Today in 2020, emails are still one of the most effective marketing channels, but when it comes to designing an email that converts, a large part of the equation involves planning the design and structure of content.

And the only real secret that needs to be respected is that in addition to being a marketer, you have to be a bit of a psychologist too.

Today we’ll discuss psychology applied to marketing to learn how to exploit the human mind’s common patterns of response to stimuli. Knowing these user behavior patterns, known as cognitive bias, will allow you to guide users to your CTA, increasing your emails’ conversion rates.

Marketing and psychology: the biases that guide your customers’ minds

The human mind has the ability to react to external stimuli in just a few seconds. Here’s the mechanism: the brain filters the information it receives, processes it and assigns meaning to it; then it responds to the stimulus with a behavior that is generally predictable.

In fact, people act on the basis of cognitive biases they use to interpret the information collected. These judgments are not logical and often lead to evaluation errors, but there are just too many stimuli and options available to the brain, so it uses shortcuts, practical solutions to make decisions in little time.

What interests us here is how a predictable behavior can be controlled or guided.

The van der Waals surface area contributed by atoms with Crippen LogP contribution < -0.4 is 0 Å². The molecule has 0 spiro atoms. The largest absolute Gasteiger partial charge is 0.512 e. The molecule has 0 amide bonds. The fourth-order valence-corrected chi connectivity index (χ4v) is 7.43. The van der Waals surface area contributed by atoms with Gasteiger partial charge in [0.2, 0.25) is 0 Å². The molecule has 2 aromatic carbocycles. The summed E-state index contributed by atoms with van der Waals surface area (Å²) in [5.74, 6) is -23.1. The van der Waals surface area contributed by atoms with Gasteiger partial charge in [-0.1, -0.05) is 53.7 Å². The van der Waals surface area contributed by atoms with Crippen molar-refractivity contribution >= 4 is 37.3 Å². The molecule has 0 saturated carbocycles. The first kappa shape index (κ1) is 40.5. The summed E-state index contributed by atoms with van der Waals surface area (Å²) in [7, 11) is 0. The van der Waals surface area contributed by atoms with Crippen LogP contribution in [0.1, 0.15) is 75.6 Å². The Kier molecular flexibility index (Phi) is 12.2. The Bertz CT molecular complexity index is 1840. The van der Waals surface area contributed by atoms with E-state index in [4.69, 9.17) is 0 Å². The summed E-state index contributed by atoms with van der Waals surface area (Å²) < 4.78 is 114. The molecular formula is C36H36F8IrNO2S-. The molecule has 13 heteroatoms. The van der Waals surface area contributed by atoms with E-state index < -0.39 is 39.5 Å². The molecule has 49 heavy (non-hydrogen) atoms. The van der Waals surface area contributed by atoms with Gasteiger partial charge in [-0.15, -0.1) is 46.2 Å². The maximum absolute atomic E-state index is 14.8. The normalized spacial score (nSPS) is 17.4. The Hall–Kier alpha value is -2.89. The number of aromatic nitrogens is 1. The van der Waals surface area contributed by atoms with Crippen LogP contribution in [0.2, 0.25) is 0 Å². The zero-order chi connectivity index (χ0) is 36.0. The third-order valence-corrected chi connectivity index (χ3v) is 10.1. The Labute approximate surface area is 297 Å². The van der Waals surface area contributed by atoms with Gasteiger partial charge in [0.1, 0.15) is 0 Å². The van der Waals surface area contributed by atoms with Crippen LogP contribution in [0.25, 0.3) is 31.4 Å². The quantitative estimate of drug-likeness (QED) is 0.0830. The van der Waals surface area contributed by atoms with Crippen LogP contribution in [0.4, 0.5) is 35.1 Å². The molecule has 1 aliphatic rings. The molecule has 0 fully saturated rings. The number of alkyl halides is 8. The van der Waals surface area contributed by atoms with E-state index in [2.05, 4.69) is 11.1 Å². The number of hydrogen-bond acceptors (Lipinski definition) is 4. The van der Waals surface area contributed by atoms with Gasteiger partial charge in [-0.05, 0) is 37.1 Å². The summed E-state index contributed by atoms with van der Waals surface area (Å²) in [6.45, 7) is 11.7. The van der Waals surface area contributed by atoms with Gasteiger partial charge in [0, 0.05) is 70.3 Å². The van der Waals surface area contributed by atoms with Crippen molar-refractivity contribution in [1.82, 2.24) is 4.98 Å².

Marketing psychology can be applied to texts, using the persuasion levers of copywriting (theorized by Robert Cialdini), or to design, incorporating the most common cognitive biases in the design of platforms, landing pages or email templates.

The part concerning design is really very interesting in email marketing, because it includes both the arrangement of content (texts, images, videos, …) as well as the choice of layout (single column, multiple or hybrid), reading patterns (Z pattern, F pattern, Gutenberg Diagram, …) and colors (there are very interesting studies on the subject).

The goal of the email design process is to make reading an email a memorable experience. Cognitive biases can help you accomplish this.

The principles underlying how the consumer’s mind acts

All people are unconsciously prone to develop the following behaviors:

  • prefer simple and clear information
  • look for patterns to classify information
  • escape risk
  • avoid loss
  • stay consistent
  • have the approval of peers.

These are the main mental patterns of any user when responding to a stimulus.

Cognitive biases: how they work

Biases act on four levels:

  1. Information: users filter the messages they receive.
  2. Sense: users try to make sense of information and make assumptions based on what they know.
  3. Time: users resort to shortcuts to save time and quickly jump to conclusions.
  4. Memory: users try to remember what is most important. The human brain assigns a fast track to a certain type of stimulus over others.

Design and psychology: the biases you can immediately exploit in your emails

Let’s take a look at how cognitive biases work in reality and how you can use them to design more effective emails:

  • Hick’s Law: the more options you give users, the more likely you are to lose them. Users want to act quickly, and shirk away from long and tedious processes. Put this psychological principle into practice when designing your menus or a form to fill in: they must be agile, short, with an easily skimmed order and familiar elements.